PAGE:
to afford him an opportunity to clear his name.” Quinn, supra, 293 F.3d at 320.
1. Stigmatizing Statements
Defendants gave two reasons for terminating Burdue’s DAR-T designation: 1) Burdue’s
violation of conflict-of-interest rules; and 2) Burdue performed DAR-T work outside his geographic
zone without prior approval.
Defendant Moore referenced both grounds in his letter to Burdue on April 29, 2013,
terminating the designation. Moore repeated these statements in his letter to Burdue’s counsel on
May 17, 2013. (Doc. 28–1 at 2, 7–8). Burdue does not allege, however, that anything Moore said in
these letters was stigmatizing – and indeed, there is no basis for such an allegation.
Moore’s accusation that Burdue performed work outside his designated geographical zone
was a straightforward charge that Burdue either performed incompetently or failed to live up to the
agency’s standards. Such an accusation is not actionable under the Sixth Circuit’s “stigma plus”
framework. Joelson, supra, 86 F.3d at 1420–21 (“Liberty interests . . . are not implicated . . . by
allegations of improper or inadequate performance”).
Likewise, Moore’s allegation that Burdue violated conflict-of-interest standards did not
“inherently impl[y] that [Burdue] was dishonest, immoral, criminal, racist, or the like.” Mills v. Iowa,
895 F. Supp. 2d 944, 967 (S.D. Iowa 2012) (statements branding plaintiff as operating under a
conflict of interest during university’s investigation into an on-campus sexual assault did not support
“stigma plus” claim).
Moore, who did not use the phrase “conflict of interest,” noted only that Burdue failed to
maintain the required degree of “objectivity” that certain opaquely numbered FAA orders required
of DARs. That Moore deemed Burdue to lack “objectivity” is not stigmatizing. See Loeher v.
Ventura Cnty. Cmty. Coll. Dist., 743 F.2d 1310, 1318 (9th Cir. 1984) (publicized charge that college
supervisor engaged in conflict of interest was not actionable under Due Process Clause); Norbeck
v. Davenport Cmty. Sch. Dist., 545 F.2d 63, 69 (8th Cir. 1976) (allegation that plaintiff operated
under conflict of interest amounted to charge of “poor judgment and not dishonesty”).
b. Donegan and Boler
Burdue alleges that defendants Donegan and Boler made “false and defamatory statements”
about him in their report of March 18, 2013. (Doc. 28 at ¶35). That was the report in which they
suggested Burdue: 1) lacked the “high degree of integrity” that DARs should have;
2) “misrepresented himself” to the owners of the aircraft he planned to inspect in Florida; 3) was
subject to a civil suit by the aircraft owners to recover the ill-gotten funds he accepted without
approval to work in Florida; and 4) had displayed overall “heinous” behavior.
These statements are stigmatizing, as they depict Burdue as dishonest, without integrity, and
perhaps even being a thief, and they can support a “stigma plus” claim.
Nevertheless, Burdue’s claim fails because he has not plausibly alleged that the defendants
publicly disclosed any stigmatizing statement. Joelson, supra, 86 F.3d at 1420 (“A plaintiff must also
allege in his or her complaint that the stigmatizing information was publicly disclosed.”).
Nowhere in his complaint does Burdue identify any instance where a defendant publicly
disclosed either the fact of the for-cause termination (which is not stigmatizing in any event), the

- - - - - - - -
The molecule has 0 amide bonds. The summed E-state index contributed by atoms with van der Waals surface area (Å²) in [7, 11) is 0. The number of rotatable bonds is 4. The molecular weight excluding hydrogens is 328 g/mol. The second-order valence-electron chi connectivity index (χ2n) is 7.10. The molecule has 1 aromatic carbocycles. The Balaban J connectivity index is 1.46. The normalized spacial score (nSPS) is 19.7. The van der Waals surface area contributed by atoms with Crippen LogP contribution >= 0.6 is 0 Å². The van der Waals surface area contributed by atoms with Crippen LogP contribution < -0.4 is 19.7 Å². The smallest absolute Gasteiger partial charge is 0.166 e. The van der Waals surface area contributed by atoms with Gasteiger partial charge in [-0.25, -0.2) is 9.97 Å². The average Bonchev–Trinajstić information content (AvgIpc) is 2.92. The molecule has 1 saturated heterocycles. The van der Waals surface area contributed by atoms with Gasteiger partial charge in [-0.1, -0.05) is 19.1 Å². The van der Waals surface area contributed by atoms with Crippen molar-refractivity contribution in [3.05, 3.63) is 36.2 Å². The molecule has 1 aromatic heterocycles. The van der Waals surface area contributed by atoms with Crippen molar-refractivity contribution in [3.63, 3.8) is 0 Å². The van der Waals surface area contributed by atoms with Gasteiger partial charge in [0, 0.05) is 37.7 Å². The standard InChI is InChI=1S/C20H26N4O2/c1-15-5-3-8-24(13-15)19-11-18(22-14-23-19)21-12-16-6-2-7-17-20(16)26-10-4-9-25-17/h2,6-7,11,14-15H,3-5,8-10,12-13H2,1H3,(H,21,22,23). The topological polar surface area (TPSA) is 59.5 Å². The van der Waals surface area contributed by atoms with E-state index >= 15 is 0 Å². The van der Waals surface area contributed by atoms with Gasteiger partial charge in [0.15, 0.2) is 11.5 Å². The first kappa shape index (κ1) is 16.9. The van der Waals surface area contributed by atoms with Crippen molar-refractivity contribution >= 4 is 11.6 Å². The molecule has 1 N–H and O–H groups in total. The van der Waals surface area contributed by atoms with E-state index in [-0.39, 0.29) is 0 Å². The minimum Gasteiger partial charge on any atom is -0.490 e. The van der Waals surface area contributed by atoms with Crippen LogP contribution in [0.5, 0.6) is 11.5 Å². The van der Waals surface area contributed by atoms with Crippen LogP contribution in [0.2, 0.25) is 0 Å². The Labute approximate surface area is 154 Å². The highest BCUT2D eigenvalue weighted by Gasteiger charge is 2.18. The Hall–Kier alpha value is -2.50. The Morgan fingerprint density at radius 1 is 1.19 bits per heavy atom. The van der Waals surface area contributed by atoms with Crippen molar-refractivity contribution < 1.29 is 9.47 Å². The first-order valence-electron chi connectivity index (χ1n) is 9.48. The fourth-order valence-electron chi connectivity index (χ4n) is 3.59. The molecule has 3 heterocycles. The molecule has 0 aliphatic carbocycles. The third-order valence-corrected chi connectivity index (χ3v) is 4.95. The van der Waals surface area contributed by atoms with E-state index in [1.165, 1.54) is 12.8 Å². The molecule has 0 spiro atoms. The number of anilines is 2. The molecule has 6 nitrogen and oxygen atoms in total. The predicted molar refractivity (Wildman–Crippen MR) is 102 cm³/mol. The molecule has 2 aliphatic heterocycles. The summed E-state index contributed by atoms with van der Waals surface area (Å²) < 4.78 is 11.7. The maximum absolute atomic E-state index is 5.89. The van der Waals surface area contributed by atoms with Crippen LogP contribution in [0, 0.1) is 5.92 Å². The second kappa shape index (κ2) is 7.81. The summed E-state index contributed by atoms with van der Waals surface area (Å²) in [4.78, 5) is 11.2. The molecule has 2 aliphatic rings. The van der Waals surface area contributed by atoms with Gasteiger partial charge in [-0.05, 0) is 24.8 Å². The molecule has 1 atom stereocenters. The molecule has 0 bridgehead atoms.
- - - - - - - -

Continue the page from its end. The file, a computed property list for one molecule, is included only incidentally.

substance of Moore’s letter (which, likewise, is not stigmatizing), or the substance of Donegan and
To be sure, Burdue alleges “[o]n information and belief, employees of the FAA have made
stigmatizing disclosures to persons outside the agency about the termination of Mr. Burdue’s DAR
designation for cause.” (Doc. 28 at ¶42.).
But that allegation is implausible for at least three reasons.
First, Burdue has not alleged that these “employees of the FAA” are defendants in this case.
Cf. Moore v. U.S. Agric. Dep’t, 2015 WL 65182, *3 (E.D. Ky.) (“To reiterate, liability for an alleged
violation of one’s civil rights cannot be imposed on any defendant absent that defendant’s personal
actions, and the doctrine of respondeat superior is not a basis for liability under Bivens.”).
Second, Burdue has not identified the substance of the “stigmatizing disclosures” these FAA
employees made. As discussed above, only Donegan and Boler’s statements are stigmatizing, but
the complaint provides no basis for inferring that these statements became public.
Third, and most importantly, pleading the public-disclosure element “on information and
belief” is impermissible in the circumstances of this case.
“[T]he mere fact that an allegation is prefaced with the phrase ‘upon information and belief’
does not automatically render it a conclusory statement, so long as it is plausibly supported by wellpled factual allegations.” Cap City Dental Lab, LLC v. Ladd, 2016 WL 4573993, *6 (S.D. Ohio).
“[Q]ualifying words such as ‘upon information and belief’ and ‘appear’ are the appropriate
manner to plead when a plaintiff is drawing reasonable inferences from facts.” Antioch Litig. Trust
v. McDermott, Will & Emery LLP, 738 F. Supp. 2d 758, 765 (S.D. Ohio 2010). Pleading on
information and belief is also appropriate when the plaintiff “lack[s] personal knowledge of a fact,
but ha[s] ‘sufficient data to justify interposing an allegation on the subject’ or [must] ‘rely on
information furnished by others.” Starkey v. JPMorgan Chase, NA, 573 F. App’x 444, 448 (6th Cir.
2014) (quoting Wright & Miller, 5 Fed. Prac. & Proc. Civ. § 1224 (3d ed. 2012)).
“‘However, pleading on information and belief is not an appropriate form of pleading if the
matter is within the personal knowledge of the pleader.’” Id. (quoting Wright & Miller, 5 Fed. Prac.
& Proc. Civ. § 1224 (3d ed. 2012).
The crux of Burdue’s claim is that the defendants tarnished his reputation and damaged his
employment prospects by disseminating false and defamatory statements about him.